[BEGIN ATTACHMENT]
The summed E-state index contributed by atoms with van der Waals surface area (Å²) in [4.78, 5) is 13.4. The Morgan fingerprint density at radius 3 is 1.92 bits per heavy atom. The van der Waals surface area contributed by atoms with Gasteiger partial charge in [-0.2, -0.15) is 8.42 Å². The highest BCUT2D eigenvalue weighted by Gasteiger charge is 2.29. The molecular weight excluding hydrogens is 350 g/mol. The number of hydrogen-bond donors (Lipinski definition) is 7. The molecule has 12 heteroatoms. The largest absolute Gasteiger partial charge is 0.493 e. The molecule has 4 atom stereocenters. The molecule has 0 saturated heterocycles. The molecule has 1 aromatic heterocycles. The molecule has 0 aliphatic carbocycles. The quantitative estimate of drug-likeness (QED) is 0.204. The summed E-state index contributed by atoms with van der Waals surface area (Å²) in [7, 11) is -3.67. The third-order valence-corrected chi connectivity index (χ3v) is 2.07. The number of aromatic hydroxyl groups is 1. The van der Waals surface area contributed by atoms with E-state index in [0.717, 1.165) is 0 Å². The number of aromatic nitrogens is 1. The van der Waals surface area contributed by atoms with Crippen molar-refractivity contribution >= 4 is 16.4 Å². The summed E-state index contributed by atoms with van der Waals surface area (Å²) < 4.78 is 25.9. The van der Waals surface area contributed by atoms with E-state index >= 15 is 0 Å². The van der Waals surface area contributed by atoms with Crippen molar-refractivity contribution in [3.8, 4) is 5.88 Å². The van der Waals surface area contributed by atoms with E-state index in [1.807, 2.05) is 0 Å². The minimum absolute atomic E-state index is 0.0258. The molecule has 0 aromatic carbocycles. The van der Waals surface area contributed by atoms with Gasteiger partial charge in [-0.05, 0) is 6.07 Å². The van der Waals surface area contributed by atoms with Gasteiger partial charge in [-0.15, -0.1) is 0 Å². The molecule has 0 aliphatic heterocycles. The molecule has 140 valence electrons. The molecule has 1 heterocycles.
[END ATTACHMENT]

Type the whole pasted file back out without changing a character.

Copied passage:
The summed E-state index contributed by atoms with van der Waals surface area (Å²) in [4.78, 5) is 13.4. The Morgan fingerprint density at radius 3 is 1.92 bits per heavy atom. The van der Waals surface area contributed by atoms with Gasteiger partial charge in [-0.2, -0.15) is 8.42 Å². The highest BCUT2D eigenvalue weighted by Gasteiger charge is 2.29. The molecular weight excluding hydrogens is 350 g/mol. The number of hydrogen-bond donors (Lipinski definition) is 7. The molecule has 12 heteroatoms. The largest absolute Gasteiger partial charge is 0.493 e. The molecule has 4 atom stereocenters. The molecule has 0 saturated heterocycles. The molecule has 1 aromatic heterocycles. The molecule has 0 aliphatic carbocycles. The quantitative estimate of drug-likeness (QED) is 0.204. The summed E-state index contributed by atoms with van der Waals surface area (Å²) in [7, 11) is -3.67. The third-order valence-corrected chi connectivity index (χ3v) is 2.07. The number of aromatic hydroxyl groups is 1. The van der Waals surface area contributed by atoms with E-state index in [0.717, 1.165) is 0 Å². The number of aromatic nitrogens is 1. The van der Waals surface area contributed by atoms with Crippen molar-refractivity contribution >= 4 is 16.4 Å². The summed E-state index contributed by atoms with van der Waals surface area (Å²) < 4.78 is 25.9. The van der Waals surface area contributed by atoms with E-state index >= 15 is 0 Å². The van der Waals surface area contributed by atoms with Crippen molar-refractivity contribution in [3.8, 4) is 5.88 Å². The van der Waals surface area contributed by atoms with E-state index in [1.807, 2.05) is 0 Å². The minimum absolute atomic E-state index is 0.0258. The molecule has 0 aromatic carbocycles. The van der Waals surface area contributed by atoms with Gasteiger partial charge in [-0.05, 0) is 6.07 Å². The van der Waals surface area contributed by atoms with Gasteiger partial charge in [-0.15, -0.1) is 0 Å². The molecule has 0 aliphatic heterocycles. The molecule has 140 valence electrons. The molecule has 1 heterocycles.